Don’t judge, it was on sale at Albertson’s for $5.99.
I had been wanting to try Woodbridge for a long time but in Maryland I could only find it in the big magnum size bottles. Even though the price was right, I was afraid to end up with a huge bottle of what might be terrible wine so I never bought it.
A couple weeks ago I found this cute 4-pack at Albertson’s in Los Lunas and brought it home.
I’m all about the expectation management but this Cabernet Sauvignon from Woodbridge turned out to be pretty darn good, tasting well above it’s pay grade.
Buttery and chocolatey, pleasant oak base and smooth finish. Nice at any price but especially pleasing for a budget priced wine. Paired great with pork chops, steamed okra and sautéed onions.
Woodbridge Cabernet Sauvignon delivers the usual 13.5% alcohol. I didn’t get a headache but Xavier said he woke up with one. Then again, it may have been the altitude.
Well friends, the time has come to explore some new boxes. Enter, 2013 Loft Cabernet Sauvignon from Lodi, California. Loft is the most expensive boxed wine at my neighborhood shop, weighing in at $22.00 and 13.8% alcohol.
While the website is a little vague as to which Lodi vineyards the Loft grapes are coming from, the proof is in the pudding and the pudding is good.
This is a jammy Cabernet Sauvignon, lots of fruit and not much oak. Despite the fact that I capital “L” Love oak, I still thought this Cabernet was pretty good. The product of cool temperature wine-making, Loft has produced a nicely balanced Cab featuring black fruit, vanilla, and spice.
Make no mistake, there is no other single bottle of wine that could be bought for $5.50 that would rival this 4 bottle box of wine for $22. Environmental and pocket book friendly, this is why I love the boxes.
When you’re just trying to get through the week, it’s boxed wine to the rescue!
After seeing much praise for Jacob’s Creek on the Twitters, I decided to conduct my own taste test.
Aptly named, this Shiraz Cabernet from south eastern Australia is 66% Shiraz, 34% Cabernet Sauvignon, and 13.9% alcohol. The bottle also features a clever wine-glass shaped QR code.
Peppery plums and cedary oak, smooth finish, pleasantly soothing after a long day of work.
I would claim that Staples customers drive me to drink but the truth is that they just give me something to rant about while I’m drinking – which I would do anyway because wine is delicious.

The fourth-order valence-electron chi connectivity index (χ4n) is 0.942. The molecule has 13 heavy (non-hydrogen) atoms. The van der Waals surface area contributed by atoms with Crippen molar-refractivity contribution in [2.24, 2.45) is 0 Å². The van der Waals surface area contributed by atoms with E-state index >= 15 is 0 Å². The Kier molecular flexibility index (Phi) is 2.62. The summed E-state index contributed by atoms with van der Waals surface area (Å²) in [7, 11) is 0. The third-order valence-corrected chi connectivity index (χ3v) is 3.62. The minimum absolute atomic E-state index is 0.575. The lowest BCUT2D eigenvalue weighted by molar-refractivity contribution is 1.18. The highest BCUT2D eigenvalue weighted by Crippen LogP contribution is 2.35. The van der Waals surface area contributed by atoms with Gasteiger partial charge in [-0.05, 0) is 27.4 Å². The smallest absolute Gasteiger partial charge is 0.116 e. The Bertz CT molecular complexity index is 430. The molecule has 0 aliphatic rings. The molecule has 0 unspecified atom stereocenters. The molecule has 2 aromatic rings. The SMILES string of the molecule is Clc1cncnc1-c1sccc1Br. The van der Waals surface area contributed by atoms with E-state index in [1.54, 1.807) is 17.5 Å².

That being said, Staples customers are doing a great job of compelling me to quit Staples, which will be happening soon enough.
Anyhoo, Jacob’s Creek Shiraz Cabernet is a fine example of Australian Wine and, with recent events in California likely to adversely affect wine supply in the coming years, now seems like a good time to explore wine from other regions.
If there’s one winemaker who can be relied upon to get something right, it’s Menage A Trois. Consistently excellent, every bottle, every varietal.
I picked up this bottle of 2015 Decadence Cabernet Sauvignon for Xavier because Menage A Trois is his favorite. That being said, I think I drank most of it. There are two kinds of wine drinkers in our house: the quick and the thirsty.
As always, Menage A Trois delivers an exceptionally luscious and smooth Cabernet that is blueberry and chocolate all night long except it won’t last that long – at least not if I’m around. The wine is exactly the same color as the foil at the top of the bottle and the bottle made it through three episodes of Stranger Things.
No red wine headache and smooth like silk, this bottle was $13.99 and, for the price, it is certainly at the top of it’s class. Highly recommended!
[ yellow tail ] Reserve Cabernet Sauvigon.
By “Reserve” they mean it cost $8.99 instead of $7.99 so, you know, high rollers only.
While I’m not convinced that the extra dollar isn’t just spent on the fancy-pants label, this Cabernet Sauvignon isn’t bad. It’s definitely full-bodied with some upper-cut to the upper palate, gets ya with ole one-two if you know what I mean.
[ yellow tail ] reds are typically in your face, lacking volume control and the finesse of an indoor voice. It doesn’t make them bad, it just makes them bold.
Very woody with loud dark fruit. The label reads “… and a hint of mint”. Apparently someone’s been chewing some super funky gum if they think this wine possesses a hint of mint which, clearly, it does not. But even if it did, “I like this wine because it’s refreshingly minty”, said no one ever.
14% alcohol and a touch of red wine headache.
Certainly not for sissies. Proceed with caution.
What can I say? I enjoyed the Fish Eye Merlot so much, I decided to try the Cabernet Sauvignon and, at $4.99, it’s not hardly a risky purchase.
Creamy dark fruit and a bit of pepper, it was terrific paired with pot roast. 13.5% alcohol and no red wine headache. Many wines in this price range are harsh and headache-inducing but this Cabernet Sauvignon is balanced and rich with a pleasantly smooth finish.
Compared to other wines in a similar price range, the Fish Eye wines that I have tried taste more expensive than they are. To be fair, I saw 750ml bottles of Fish Eye for $7.99 at a different store, it just happens to be on sale for $4.99 at the wine shop up the street from my apartment.
Still though, wines in this price range are usually not that great and the Fish Eye Cabernet Sauvignon is an excellent value for the price.
I would choose to buy it again because it’s good, not because it’s cheap.
This Cab is a little thin but it’s not bad. Cab from Chile is usually a good thing and this brew from Black Box is no exception.
Very smooth with notes of vanilla, chocolate, and oak. Pairs up nicely with just about any kind of dinner. We had it with Chicken Tikka Masala one night and pork chops on another night.
A nice wine to keep on hand during the week, I would feel confident serving it to my friends should anyone drop by demanding a taste of the grape.
It’ll getcha by until the weekend.